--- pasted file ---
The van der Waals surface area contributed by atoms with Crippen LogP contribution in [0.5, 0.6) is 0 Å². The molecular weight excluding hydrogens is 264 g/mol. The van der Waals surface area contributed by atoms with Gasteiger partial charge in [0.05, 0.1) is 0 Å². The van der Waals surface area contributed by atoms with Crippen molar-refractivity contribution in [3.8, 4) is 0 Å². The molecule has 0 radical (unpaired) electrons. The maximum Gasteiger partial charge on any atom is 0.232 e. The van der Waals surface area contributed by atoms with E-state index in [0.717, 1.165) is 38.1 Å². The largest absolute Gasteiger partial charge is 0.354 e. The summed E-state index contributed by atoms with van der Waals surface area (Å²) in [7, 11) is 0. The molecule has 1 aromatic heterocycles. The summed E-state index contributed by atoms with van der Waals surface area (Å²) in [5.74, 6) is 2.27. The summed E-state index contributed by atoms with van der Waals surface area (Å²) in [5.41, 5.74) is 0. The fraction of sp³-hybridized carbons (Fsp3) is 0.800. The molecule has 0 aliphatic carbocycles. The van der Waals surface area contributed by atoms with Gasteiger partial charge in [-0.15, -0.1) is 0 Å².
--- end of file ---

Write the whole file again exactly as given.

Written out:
The van der Waals surface area contributed by atoms with Crippen LogP contribution in [0.5, 0.6) is 0 Å². The molecular weight excluding hydrogens is 264 g/mol. The van der Waals surface area contributed by atoms with Gasteiger partial charge in [0.05, 0.1) is 0 Å². The van der Waals surface area contributed by atoms with Crippen molar-refractivity contribution in [3.8, 4) is 0 Å². The molecule has 0 radical (unpaired) electrons. The maximum Gasteiger partial charge on any atom is 0.232 e. The van der Waals surface area contributed by atoms with E-state index in [0.717, 1.165) is 38.1 Å². The largest absolute Gasteiger partial charge is 0.354 e. The summed E-state index contributed by atoms with van der Waals surface area (Å²) in [7, 11) is 0. The molecule has 1 aromatic heterocycles. The summed E-state index contributed by atoms with van der Waals surface area (Å²) in [5.74, 6) is 2.27. The summed E-state index contributed by atoms with van der Waals surface area (Å²) in [5.41, 5.74) is 0. The fraction of sp³-hybridized carbons (Fsp3) is 0.800. The molecule has 0 aliphatic carbocycles. The van der Waals surface area contributed by atoms with Gasteiger partial charge in [-0.15, -0.1) is 0 Å².